CAT Telecom

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CAT Telecom Public Company Limited is the state-owned company that runs Thailand’s international telecommunications infrastructure, including its international gateways, satellite, and submarine cable networks connections. As of February 2008, it had 5,562 employees[1][2] and is based in Bangkok (Lak Si District).[3]

Services[edit]

Until recently, CAT had a monopoly on international telephony and CDMA mobile telephony. CAT is partnered with TOT to provide the GSM mobile service "ThaiMobile". In partnership with Hutchison, it provides a CDMA2000 1X mobile service in 25 central provinces, and operates its own CDMA2000 1xEV-DO in a further 51 provinces.[4] CAT also provides data communications and applications services, such as Leased Line, Fiber-to-the-Premises (FTTx), Gigabit Ethernet, xDSL, Live TV Broadcast, e-Commerce, e-Auction, and e-Security.

Over half of CAT's revenue comes from its mobile concession contracts, Total Access Communication (TAC, dtac Brand), True Move (TM), and Digital Phone Company (DPC, GSM1800 Brand).

History[edit]

Established on August 14, 2003, by the government of Thaksin Shinawatra, CAT Telecom was originally known as the Communications Authority of Thailand. Plans were under way to privatize a portion of the state enterprise through an IPO in the Stock Exchange of Thailand but these plans were cancelled after the Thaksin government was overthrown by a coup in 19 September 2006. Soon after the coup, the junta of General Surayud Chulanont announced plans to merge CAT Telecom with rival state telecom enterprise TOT (formerly the Telephone Organization of Thailand).[5]

The junta also appointed General Saprang Kalayanamitr as the new chairman of the board of directors for both CAT Telecom and TOT. Saprang was accused by the founders of People's Television (PTV), a new satellite television station, of being behind CAT Telecom's refusal to grant an internet link from Bangkok to a satellite up-link station in Hong Kong. PTV was established by several ex-executives of the Thai Rak Thai party. CAT Telecom, however, claimed that it never received PTV's application for internet access.[6]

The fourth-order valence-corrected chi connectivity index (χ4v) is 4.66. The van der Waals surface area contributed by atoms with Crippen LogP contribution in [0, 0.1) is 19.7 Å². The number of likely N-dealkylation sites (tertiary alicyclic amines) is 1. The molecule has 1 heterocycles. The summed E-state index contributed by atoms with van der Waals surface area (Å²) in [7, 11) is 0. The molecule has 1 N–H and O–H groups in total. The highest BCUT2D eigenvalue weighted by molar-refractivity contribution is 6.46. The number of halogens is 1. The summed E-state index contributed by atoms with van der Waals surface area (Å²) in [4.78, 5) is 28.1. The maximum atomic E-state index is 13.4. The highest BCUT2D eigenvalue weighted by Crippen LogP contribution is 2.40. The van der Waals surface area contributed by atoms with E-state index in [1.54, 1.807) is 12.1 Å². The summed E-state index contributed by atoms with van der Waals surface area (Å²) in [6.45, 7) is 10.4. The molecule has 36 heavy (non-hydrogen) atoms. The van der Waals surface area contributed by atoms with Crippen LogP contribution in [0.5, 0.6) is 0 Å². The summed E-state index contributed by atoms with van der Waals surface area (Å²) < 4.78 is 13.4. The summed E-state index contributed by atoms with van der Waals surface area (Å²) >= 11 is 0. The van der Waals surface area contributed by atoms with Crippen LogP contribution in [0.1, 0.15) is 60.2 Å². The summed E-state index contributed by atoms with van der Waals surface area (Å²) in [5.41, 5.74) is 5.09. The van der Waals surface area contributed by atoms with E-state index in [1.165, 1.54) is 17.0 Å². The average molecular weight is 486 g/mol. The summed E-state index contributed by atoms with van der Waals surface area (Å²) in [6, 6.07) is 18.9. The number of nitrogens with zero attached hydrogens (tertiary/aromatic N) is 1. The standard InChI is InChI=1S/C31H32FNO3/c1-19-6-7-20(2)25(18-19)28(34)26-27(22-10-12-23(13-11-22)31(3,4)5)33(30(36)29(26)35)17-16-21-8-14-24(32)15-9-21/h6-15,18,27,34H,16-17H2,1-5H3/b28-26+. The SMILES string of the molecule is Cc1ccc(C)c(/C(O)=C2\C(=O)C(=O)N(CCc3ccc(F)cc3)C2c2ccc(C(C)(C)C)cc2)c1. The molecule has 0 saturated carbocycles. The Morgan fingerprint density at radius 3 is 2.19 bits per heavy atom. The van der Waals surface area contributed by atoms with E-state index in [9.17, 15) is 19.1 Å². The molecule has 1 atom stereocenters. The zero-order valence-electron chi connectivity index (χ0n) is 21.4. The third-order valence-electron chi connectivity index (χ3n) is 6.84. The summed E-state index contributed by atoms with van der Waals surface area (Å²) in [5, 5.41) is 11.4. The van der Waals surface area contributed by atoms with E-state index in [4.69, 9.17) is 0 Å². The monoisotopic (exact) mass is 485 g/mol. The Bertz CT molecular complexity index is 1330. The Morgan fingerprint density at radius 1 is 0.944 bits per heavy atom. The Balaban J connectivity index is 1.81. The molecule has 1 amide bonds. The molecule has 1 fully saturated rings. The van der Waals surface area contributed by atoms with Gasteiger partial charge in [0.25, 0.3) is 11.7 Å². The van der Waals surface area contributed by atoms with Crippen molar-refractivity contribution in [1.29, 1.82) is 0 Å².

The junta also cancelled the Thaksin government's telecom excise tax policy. The Thaksin government imposed an excise tax on private fixed and cellular services, and then allowed telecom companies to deduct the amount they paid in excise tax from concession fees to TOT and CAT Telecom. The total amount paid by the private telecom firms did not change. The Surayud government's excise tax cancellation meant that TOT and CAT Telecom would receive their full concession payments. However, TOT and CAT were then forced to increase their dividends to the Ministry of Finance to account for their increased income.[7]

On 30 November 2013, during the mass protests going on in Bangkok, a group of unidentified protesters infiltrated CAT Telecom headquarter, with hosted its data center, to cut off its electricity. This affected roughly 92,000 clients of the company, both public and private. This resulted in about 300 million baht ($10 million) in lost transactions. As upon the system shut down, internet was inaccessible, phone lines were down, and ATMs were out of service.[8]

Subsidiaries[edit]

CAT Telecom includes the following subsidiaries :

  • MybyCAT (Mobile Phone Operator)
    • MVNO by CAT
  • CAT Internet

Coverage[edit]

MybyCAT services are unavailable in the following provinces:

References[edit]

  1. ^ History of CAT
  2. ^ CAT Telecom Website
  3. ^ www.cattelecom.com CAT Offices, Headquarters. Retrieved 2013-01-26.
  4. ^ Budde.com, CAT Telecom Web Report
  5. ^ The Nation, Call for end to policy corruption, 16 October 2006
  6. ^ The Nation, PTV says 'CAT attack' ruined debut, 2 March 2007.
  7. ^ The Nation, Telecom excise tax revoked, 24 January 2007
  8. ^ Tech in Asia. http://www.techinasia.com/thai-protesters-telecom-attacks-cost-country-10-million-damage/

External links[edit]